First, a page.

As her offstage romance was blooming, her onstage pairing with Mitchell continued in 2002 when she took over the role of Aldonza/Dulcinea in Man of La Mancha. Ms. Mazzie subsequently replaced Tony winner Sara Ramirez as The Lady of the Lake in Spamalot, and replaced Tony winner Alice Ripley in the lead role of Diana in the musical Next to Normal, about a woman and her family coming to grips with mental illness, at last sharing the Broadway stage with Danieley, who stepped into the role of Dan.
While Ms. Mazzie's career focused primarily on stage work, she enjoyed a successful run from 2003 to 2006 as the religious Kathy Halverson in five episodes of the CBS sitcom Still Standing.
Ms. Mazzie returned to the stage in 2010 in her first non-musical Broadway performance: the skeptical Claudia Roe in Enron, a drama about the real-life collapse of an energy company owing the the greed and heedlessness of its owners. Two years later, she starred in the Off-Broadway revival of the musical adaptation of Carrie, playing the deeply religious and frighteningly overbearing mother Margaret White.
In 2014, Ms. Mazzie won the role of grande dame Helen Sinclair in Wood Allen's 2014 musicalization of his film Bullets Over Broadway. She had taken on the role in developmental presentations, and following industry speculation over who would lead the show's Broadway bow (with several stage and screen stars reportedly in the mix), Ms. Mazzie ultimately came out on top, playing the charismatic stage diva who casts a spell on a young playwright while plotting her big comeback.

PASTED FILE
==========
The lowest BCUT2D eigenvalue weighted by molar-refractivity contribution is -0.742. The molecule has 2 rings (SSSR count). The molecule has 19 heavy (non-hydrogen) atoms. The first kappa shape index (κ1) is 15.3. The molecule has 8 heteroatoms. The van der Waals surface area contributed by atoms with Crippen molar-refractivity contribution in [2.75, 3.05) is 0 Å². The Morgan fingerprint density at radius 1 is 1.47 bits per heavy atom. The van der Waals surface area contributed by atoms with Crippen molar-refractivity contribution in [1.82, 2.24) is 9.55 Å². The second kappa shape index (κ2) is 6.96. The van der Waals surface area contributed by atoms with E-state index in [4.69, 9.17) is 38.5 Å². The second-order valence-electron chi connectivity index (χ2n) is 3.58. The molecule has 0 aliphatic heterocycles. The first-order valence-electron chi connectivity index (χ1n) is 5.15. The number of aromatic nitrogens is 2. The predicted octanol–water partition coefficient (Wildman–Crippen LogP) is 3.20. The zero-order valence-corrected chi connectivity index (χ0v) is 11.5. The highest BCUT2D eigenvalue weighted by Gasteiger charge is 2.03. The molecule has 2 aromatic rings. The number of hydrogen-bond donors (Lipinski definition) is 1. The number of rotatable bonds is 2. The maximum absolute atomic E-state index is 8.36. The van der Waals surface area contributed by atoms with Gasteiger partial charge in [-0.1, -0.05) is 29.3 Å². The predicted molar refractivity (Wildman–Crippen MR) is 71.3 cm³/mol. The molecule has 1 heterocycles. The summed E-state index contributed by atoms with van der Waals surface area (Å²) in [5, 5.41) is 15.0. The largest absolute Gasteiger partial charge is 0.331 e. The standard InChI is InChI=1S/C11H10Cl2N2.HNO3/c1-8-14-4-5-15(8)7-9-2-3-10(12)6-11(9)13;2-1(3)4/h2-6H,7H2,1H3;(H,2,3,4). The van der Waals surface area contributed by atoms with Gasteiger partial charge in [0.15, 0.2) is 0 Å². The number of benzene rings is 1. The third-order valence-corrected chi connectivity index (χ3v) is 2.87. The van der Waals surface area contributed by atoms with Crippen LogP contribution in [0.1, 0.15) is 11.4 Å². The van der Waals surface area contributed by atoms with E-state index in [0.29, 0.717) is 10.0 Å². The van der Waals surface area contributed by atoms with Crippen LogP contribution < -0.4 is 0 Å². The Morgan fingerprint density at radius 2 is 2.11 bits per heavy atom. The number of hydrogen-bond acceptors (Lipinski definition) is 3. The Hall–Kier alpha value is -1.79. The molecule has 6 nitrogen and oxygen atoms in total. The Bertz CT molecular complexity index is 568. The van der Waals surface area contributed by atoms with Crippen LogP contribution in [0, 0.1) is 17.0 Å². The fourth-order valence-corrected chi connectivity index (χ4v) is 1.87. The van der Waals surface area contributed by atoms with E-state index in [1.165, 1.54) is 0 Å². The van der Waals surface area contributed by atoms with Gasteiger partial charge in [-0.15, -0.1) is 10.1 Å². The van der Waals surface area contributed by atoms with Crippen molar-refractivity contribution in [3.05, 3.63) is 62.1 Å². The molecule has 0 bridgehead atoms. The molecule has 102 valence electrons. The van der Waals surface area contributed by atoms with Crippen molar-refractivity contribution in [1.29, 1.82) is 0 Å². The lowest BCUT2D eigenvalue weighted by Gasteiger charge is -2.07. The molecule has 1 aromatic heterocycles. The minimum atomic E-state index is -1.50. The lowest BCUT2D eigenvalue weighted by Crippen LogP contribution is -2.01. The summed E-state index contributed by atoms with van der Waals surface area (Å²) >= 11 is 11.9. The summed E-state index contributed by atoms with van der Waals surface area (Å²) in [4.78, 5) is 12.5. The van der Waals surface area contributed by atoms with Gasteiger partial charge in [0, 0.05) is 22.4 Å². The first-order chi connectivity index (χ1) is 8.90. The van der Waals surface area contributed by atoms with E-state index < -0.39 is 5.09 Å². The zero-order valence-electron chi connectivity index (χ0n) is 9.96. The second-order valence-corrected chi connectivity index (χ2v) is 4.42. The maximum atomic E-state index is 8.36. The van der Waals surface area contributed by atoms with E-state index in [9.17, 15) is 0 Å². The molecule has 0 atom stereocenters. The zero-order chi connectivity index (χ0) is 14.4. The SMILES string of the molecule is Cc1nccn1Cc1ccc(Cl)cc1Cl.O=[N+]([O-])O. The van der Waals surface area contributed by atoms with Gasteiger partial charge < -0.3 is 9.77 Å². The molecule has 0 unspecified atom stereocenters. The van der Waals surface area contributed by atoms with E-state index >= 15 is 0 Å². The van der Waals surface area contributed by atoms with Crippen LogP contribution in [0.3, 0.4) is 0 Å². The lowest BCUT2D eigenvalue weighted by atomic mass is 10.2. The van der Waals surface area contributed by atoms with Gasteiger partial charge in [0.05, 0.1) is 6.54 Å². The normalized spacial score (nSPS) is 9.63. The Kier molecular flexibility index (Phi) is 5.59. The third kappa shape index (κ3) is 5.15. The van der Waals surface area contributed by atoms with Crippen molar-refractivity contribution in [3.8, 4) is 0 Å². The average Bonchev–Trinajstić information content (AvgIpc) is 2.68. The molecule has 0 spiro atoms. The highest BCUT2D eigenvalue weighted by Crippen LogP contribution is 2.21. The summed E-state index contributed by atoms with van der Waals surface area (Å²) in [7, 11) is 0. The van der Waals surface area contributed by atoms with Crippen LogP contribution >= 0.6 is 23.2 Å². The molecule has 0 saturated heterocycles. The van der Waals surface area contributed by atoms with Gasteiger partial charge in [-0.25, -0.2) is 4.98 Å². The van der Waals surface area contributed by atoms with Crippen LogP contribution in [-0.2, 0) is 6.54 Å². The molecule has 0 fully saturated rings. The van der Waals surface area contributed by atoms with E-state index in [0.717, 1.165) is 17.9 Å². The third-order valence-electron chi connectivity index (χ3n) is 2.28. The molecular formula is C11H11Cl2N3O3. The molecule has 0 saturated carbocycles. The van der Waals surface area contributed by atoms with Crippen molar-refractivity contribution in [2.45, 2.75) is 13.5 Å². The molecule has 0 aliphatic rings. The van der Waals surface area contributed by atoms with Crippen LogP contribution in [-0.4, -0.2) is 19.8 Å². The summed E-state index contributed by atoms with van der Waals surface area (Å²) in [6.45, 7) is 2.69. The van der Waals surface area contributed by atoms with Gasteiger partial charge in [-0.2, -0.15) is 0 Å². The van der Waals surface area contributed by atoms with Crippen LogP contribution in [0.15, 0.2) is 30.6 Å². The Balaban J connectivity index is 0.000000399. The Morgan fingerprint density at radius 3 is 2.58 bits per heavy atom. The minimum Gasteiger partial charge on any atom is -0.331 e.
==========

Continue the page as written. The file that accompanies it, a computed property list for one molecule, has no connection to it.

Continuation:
In May 2015, while rehearsing for the role of the Leader in the Off-Broadway Encores! revival of Kander and Ebb’s Zorba!, Ms. Mazzie was diagnosed with ovarian cancer after experiencing abdominal pain.
After treatment at the Memorial Sloan-Kettering hospital, surgery, and months of chemotherapy (which she referred to as "healing therapy"), Ms. Mazzie announced that she had beaten the disease. In spring 2016 she returned to the stage for what turned out to be her final Broadway appearance, as Anna Leonowens in the Lincoln Center Theater revival of The King and I.
“I do feel like my viewpoint of the world is different and how I value my life,” she reflected at the time. “Not that I didn’t value it before, but it has taken on a deeper sense for me…[How it feels to] be in those moments and inhabiting this woman with where I am now in my life.” In addition to performing, Ms. Mazzie committed to spreading awareness of ovarian cancer.
Last year, she was inducted into the Theater Hall of Fame, along with Ragtime co-star McDonald. The ceremony was emceed by Susan Stroman, who directed Ms. Mazzie in Bullets Over Broadway.
Ms. Mazzie is survived by Danieley, her mother Donna Mazzie, and brother Mark Mazzie. A private gathering will take place in the immediate future, with details of a celebration of life to follow.
In 2016, Ms. Mazzie was honored with the first Phyllis Newman Women's Health Initiative "Dame" Award. She accepted it at the 2016 Nothing Like a Dame concert, at which she had the last word on her illness, singing an anthem she first sung in a musical revue early in her career: Kander and Ebb’s “And The World Goes 'Round.”